Politico

Birx frustrated by 'parroting back' of virus misinformation


White House coronavirus response coordinator Deborah Birx said Sunday she’s frustrated with the persistence of false claims about the spread of the virus.

In an interview on NBC’s “Meet the Press,” Birx said she’s heard members of local communities “parroting back” misinformation about the effectiveness of masks and called for stronger mitigation efforts.

“When I go out, I just don’t meet with healthcare providers and governors and mayors, but I also meet with the community,” Birx said. “And so I hear community members parroting back those situations, parroting back that masks don’t work, parroting back that we should work toward herd immunity, parroting back that gatherings don’t result in super-spreading events. And I think our job is to constantly say those are myths.”

“And right now, across the Sun Belt, we have governors and mayors who have cases equivalent to what they had in the summertime, yet aren’t putting in the same policies and mitigations that they put in the summer, that they know changed the course of this pandemic across the South,” she added. “So it is frustrating because not only do we know what works, governors and mayors used those tools to stem the tide in the spring and the summer.”

Public health officials have stepped up their warnings as coronavirus cases hit record levels. A million new cases were diagnosed in the United States in the first five days of December.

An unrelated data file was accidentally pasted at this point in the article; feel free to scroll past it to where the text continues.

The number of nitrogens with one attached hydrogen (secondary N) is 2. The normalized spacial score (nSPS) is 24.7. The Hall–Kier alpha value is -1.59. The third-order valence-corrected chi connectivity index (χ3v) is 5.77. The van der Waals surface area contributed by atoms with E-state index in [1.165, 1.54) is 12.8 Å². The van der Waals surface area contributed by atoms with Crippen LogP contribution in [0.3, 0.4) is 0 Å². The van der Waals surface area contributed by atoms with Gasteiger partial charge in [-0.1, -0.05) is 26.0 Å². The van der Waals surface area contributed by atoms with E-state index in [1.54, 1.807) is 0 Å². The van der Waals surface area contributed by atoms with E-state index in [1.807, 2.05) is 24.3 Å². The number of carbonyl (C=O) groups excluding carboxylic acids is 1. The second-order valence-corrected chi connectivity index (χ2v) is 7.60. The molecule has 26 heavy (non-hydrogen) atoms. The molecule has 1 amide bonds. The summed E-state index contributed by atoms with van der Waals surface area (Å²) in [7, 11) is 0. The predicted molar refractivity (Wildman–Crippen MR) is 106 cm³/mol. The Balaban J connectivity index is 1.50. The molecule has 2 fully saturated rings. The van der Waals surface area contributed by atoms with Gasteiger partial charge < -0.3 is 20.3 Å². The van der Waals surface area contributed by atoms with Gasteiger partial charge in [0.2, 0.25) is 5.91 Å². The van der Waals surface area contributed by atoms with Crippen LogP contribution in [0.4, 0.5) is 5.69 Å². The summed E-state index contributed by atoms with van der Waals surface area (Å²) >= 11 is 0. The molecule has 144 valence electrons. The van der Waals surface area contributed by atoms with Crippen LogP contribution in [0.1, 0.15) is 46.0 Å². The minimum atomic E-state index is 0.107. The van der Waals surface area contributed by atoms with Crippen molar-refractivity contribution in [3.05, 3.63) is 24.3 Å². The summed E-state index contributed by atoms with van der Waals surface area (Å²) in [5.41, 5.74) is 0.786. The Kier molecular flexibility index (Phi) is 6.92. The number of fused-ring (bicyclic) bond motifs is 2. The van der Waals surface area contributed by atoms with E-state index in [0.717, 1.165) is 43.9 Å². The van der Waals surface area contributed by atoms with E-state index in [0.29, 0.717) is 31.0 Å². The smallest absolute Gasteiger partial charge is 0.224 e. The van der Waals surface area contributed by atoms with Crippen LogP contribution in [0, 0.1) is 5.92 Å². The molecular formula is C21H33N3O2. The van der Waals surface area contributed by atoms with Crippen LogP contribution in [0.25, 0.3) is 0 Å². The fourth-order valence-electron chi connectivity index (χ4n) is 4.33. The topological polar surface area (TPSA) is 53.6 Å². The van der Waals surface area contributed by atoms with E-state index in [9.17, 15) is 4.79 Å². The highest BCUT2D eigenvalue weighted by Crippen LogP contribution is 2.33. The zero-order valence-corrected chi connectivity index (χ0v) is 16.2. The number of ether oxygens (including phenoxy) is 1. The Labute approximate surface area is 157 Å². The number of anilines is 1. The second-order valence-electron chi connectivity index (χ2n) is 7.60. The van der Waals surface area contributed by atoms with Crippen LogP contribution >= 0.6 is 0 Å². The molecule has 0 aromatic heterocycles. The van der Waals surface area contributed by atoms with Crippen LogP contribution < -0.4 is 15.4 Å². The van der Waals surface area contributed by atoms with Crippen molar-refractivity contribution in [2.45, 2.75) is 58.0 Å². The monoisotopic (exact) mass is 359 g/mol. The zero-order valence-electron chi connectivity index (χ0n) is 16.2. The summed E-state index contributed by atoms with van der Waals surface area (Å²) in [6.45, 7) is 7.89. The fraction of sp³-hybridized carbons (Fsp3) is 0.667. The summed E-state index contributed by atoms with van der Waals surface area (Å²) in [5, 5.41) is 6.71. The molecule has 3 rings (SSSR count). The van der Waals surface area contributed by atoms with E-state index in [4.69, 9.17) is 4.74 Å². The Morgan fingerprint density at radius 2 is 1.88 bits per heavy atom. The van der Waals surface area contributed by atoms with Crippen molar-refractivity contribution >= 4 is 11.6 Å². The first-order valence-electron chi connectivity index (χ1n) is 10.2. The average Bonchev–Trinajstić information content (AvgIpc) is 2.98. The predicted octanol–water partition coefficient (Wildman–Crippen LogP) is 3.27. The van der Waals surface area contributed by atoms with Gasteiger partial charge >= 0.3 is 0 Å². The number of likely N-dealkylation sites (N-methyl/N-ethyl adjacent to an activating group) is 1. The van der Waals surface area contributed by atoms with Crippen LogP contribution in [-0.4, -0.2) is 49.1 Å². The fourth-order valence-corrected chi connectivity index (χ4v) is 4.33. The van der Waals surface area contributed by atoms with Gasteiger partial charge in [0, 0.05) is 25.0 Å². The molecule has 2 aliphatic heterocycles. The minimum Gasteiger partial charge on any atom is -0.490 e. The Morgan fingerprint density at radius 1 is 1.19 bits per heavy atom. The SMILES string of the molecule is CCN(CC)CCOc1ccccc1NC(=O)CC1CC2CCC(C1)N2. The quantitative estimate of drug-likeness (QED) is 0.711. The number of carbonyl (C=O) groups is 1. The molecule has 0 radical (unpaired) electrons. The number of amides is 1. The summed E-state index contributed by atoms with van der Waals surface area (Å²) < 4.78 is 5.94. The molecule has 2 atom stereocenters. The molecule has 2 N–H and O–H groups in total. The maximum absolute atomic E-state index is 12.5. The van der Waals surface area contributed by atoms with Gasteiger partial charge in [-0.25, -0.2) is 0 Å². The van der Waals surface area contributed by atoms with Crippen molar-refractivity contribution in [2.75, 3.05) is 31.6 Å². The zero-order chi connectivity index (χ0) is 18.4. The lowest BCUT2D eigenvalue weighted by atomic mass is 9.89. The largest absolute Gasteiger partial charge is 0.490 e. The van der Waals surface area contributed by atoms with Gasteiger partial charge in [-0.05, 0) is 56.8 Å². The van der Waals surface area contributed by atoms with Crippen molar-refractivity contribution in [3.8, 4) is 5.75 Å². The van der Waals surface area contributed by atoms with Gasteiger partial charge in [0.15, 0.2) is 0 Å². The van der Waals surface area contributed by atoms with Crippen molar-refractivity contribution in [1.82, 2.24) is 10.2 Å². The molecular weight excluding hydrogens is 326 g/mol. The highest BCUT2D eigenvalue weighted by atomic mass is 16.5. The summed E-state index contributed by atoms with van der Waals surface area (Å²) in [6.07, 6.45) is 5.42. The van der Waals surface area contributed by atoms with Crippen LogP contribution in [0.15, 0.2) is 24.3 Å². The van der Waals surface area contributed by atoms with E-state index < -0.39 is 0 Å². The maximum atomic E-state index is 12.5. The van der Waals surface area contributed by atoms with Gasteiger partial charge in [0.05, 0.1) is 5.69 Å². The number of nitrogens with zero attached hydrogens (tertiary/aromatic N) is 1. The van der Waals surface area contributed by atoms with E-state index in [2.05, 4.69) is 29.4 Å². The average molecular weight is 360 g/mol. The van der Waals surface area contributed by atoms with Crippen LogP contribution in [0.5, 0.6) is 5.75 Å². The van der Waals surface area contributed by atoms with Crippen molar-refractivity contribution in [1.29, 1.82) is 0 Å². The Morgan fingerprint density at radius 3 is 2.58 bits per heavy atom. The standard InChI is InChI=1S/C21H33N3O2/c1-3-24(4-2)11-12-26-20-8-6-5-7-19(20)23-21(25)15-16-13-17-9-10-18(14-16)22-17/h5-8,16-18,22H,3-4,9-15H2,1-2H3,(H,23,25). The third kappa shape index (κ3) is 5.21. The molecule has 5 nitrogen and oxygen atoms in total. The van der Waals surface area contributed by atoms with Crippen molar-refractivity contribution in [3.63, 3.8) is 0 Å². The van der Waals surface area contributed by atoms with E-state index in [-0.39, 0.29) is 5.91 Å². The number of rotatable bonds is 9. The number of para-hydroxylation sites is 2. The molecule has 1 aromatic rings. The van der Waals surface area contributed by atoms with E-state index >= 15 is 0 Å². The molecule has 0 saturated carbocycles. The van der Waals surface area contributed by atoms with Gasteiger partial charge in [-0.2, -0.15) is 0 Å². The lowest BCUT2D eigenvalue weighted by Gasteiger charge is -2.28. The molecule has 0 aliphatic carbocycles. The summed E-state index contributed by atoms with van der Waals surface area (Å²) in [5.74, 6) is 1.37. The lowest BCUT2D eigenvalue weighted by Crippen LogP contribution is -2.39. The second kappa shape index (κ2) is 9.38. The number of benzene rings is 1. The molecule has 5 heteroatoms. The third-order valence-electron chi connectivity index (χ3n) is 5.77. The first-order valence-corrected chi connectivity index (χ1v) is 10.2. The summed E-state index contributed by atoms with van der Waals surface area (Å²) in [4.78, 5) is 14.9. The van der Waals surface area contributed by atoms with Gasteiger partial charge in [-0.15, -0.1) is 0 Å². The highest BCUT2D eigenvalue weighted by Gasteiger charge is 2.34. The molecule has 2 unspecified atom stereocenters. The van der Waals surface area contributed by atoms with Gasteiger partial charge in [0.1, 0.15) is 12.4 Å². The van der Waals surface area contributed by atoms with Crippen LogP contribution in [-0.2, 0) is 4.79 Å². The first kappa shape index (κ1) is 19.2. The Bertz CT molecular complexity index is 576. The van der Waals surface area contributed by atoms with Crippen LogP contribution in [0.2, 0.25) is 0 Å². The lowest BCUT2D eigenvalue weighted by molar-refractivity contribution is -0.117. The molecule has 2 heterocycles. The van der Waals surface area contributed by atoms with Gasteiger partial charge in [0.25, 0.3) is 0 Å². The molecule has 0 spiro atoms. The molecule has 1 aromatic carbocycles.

Host Chuck Todd pressed Birx on President Donald Trump and other administration officials contradicting public health warnings. Birx didn’t mention Trump or other officials, but expressed frustration with false claims about the virus and echoed concerns about the severity of its spread, noting that cases are increasing in every state except for Hawaii.

“I think it’s really important that every single person understands that the way this virus is spread is if you’re with anyone indoors without a mask, that’s a viral spreading opportunity,” Birx said. “If you’re outdoors and hugging and kissing individuals, that is a viral spreading opportunity. We have to really understand how contagious, how infectious, this virus is.”

“So this is where we find ourselves,” she said. “And we have to listen right now to what we know works, which is mask, physical distancing, washing your hands. But not gathering. You cannot gather without masks in any indoor or close outdoor situation.”

The Centers for Disease Control and Prevention last week issued its strongest mask-wearing guidance yet, recommending people wear masks whenever they’re not at home. Birx appeared on camera wearing a mask.

“This is not just the worst public health event, this is the worst event that this country will face, not just from a public health side. Yet, we know what behaviors spread the virus, and we know how to change those behaviors to stop spreading the virus.”

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